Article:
This sounds like what Peter Levine would identify as one symptom of previous trauma that he classifies as "disassociation" but is really what is often referred to as being "spaced out"; that is, detached from your emotions because they are so overwhelming you can't live with them in the here and now and go on functioning normally on a day to day basis. This might be the equivalent of what Levine calls alexithymia or "flat affect", which is of course a post-traumatic syndrome. I know that in his book Waking the Tiger that Levine recommends different techniques for developing what he calls the "felt sense" in your whole body to counteract that desensitization and disassociation that are the after-effects of trauma.

    But Alan's advice about changing the way you respond to your internal bully seems a direct pragmatic approach to solving the problem.

    I just remembered that in 1920 T.S. Eliot pointed out that the whole modern age was suffering from what he called "a disassociation of sensibility". Of course this was just after WWI. Talk about some trauma!
    Livvygurl and Forest like this.
  10. Annie

    Annie New Member

    Thank you Forest, Alan, and MorComm:

    This actually makes sense to me. I don't know how I got here really, because I feel I'm a sensitive person. I am empathic as well. But this...:

    ....makes a lot of sense to me. I have tried to get in touch with "the bully" but perhaps I should change that to the little girl who was so injured so many years ago. I have read of others who really nurture their internal child. I don't. I carry on.

    I'm reading Steve Ozanich's book. Just started it. So will see if I can get somewhere now.

    And thanks again Alan. I will write more later as to all I got from our conversation. It was a huge gift and I've had much to think about.
    MorComm and Forest like this.
  11. BruceMC

    BruceMC Beloved Grand Eagle

    Annie, I realize that I too am plagued with a whole set of internal enemies that are nothing more than substitutes for my rageoholic belittling dad with his huge inferiority complex. Sometimes I engage in pointless internal dialogues (that Alan in his wisdom classified as 'non-productive') with people who have criticized and attacked me in various public contexts through the years: Mary, the lady at physical therapy who claimed I had betrayed the 'white race'; Mike V., the application engineer, at a telecommunications company who went out of his way each day to insult me; the head master at private school I once taught at; Jay, the maintenance man at an apartment house, who criticized me for not wanting to rise up. The list is endless and they're all attempts on my part to avoid the internal bully I inherited from my abusive relationship with my domineering father. But I'm the only one who's giving these "ghosts" power over me as Alan would no doubt observe quite accurately. You just have to realize that you're the one in charge of the show and refuse to give your internal bully power over you.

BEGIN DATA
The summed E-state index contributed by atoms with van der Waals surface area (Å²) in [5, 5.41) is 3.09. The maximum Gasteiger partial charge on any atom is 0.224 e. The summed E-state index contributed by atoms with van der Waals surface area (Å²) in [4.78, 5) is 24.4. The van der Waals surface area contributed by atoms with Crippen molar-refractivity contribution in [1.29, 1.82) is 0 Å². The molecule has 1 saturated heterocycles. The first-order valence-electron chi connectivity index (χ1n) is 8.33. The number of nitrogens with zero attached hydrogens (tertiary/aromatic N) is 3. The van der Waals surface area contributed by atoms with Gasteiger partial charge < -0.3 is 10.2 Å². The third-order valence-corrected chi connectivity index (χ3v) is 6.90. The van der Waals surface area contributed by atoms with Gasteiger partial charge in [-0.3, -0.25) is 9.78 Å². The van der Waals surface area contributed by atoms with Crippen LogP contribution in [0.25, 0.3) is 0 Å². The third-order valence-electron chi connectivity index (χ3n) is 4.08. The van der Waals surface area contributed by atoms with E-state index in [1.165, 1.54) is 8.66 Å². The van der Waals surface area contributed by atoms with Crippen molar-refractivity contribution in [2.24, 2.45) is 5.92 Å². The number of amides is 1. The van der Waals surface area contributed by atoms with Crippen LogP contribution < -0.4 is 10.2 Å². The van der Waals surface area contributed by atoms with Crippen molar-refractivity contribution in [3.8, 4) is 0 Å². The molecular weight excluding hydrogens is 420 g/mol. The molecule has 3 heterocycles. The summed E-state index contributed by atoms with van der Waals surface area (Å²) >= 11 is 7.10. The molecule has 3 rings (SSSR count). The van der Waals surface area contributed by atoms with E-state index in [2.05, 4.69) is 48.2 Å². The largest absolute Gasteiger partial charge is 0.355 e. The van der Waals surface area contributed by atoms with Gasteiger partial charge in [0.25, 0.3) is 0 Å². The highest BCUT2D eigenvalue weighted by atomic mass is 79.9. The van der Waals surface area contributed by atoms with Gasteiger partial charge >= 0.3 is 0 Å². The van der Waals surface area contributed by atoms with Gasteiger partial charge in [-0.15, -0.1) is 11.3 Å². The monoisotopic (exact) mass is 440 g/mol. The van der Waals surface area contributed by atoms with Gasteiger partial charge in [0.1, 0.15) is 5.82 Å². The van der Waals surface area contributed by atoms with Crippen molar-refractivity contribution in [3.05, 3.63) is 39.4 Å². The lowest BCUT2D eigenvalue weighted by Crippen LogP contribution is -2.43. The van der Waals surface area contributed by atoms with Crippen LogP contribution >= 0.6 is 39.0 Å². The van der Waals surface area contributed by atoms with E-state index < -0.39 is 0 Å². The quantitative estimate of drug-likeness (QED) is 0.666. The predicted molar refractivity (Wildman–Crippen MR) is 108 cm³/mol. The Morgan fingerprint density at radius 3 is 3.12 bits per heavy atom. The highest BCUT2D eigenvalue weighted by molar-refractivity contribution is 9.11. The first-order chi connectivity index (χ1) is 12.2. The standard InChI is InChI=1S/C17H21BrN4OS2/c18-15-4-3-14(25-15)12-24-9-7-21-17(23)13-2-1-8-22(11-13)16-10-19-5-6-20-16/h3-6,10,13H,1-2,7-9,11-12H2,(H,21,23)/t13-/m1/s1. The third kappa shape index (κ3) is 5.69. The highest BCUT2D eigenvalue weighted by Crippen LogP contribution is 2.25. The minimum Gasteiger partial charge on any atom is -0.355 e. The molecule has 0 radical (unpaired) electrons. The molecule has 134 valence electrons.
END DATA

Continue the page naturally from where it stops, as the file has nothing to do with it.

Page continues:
Forest likes this.
  12. Becca

    Becca Well known member

    Hey everyone,

    First off thank you all so much for your participation in the event! Below are some notes I wrote both during and after the webinar with Alan Gordon. I have split them into three categories: General Links, Alan Gordon, LCSW Links, and Links From the Webinar. The last category includes links to things mentioned in the actual webinar, or things I thought were relevant given the content at the time. Please feel free to post any other links or content that I may have left out. Enjoy!



    TMS Wiki

    Structured Educational Program

    TMS Wiki Chatroom


    Alan’s TMS Wiki Page
    http:/ /www.tmswiki.org/ppd/Alan_Gordon,_LCSW

    Alan's Website

    Article: "Breaking the Pain Cycle"

    Article: "Miracles of Mind-Body Medicine"


    Intensive Short Term Dynamic Psychotherapy (ISTDP)

    Somatic Experiencing

    Annie’s Story (thread on the forum)

    Annie mentioned journaling at the beginning of her conversation with Alan Gordon. This link expands on journaling.

    Therapy Techniques
    Some of Alan’s conversation with Annie follows a therapy technique he calls “psychodynamic therapy”. Here’s a description from his website (http://www.painpsychotherapy.com/therapy.html).

    "As children, we take the messages that we receive from our parents as gospel. If they criticize us, our little brains think it is because we deserve it. If we aren’t paid very much attention, we think it must be because we don’t matter very much. We internalize these messages and as we get older, and they shape the way we see ourselves and experience the world.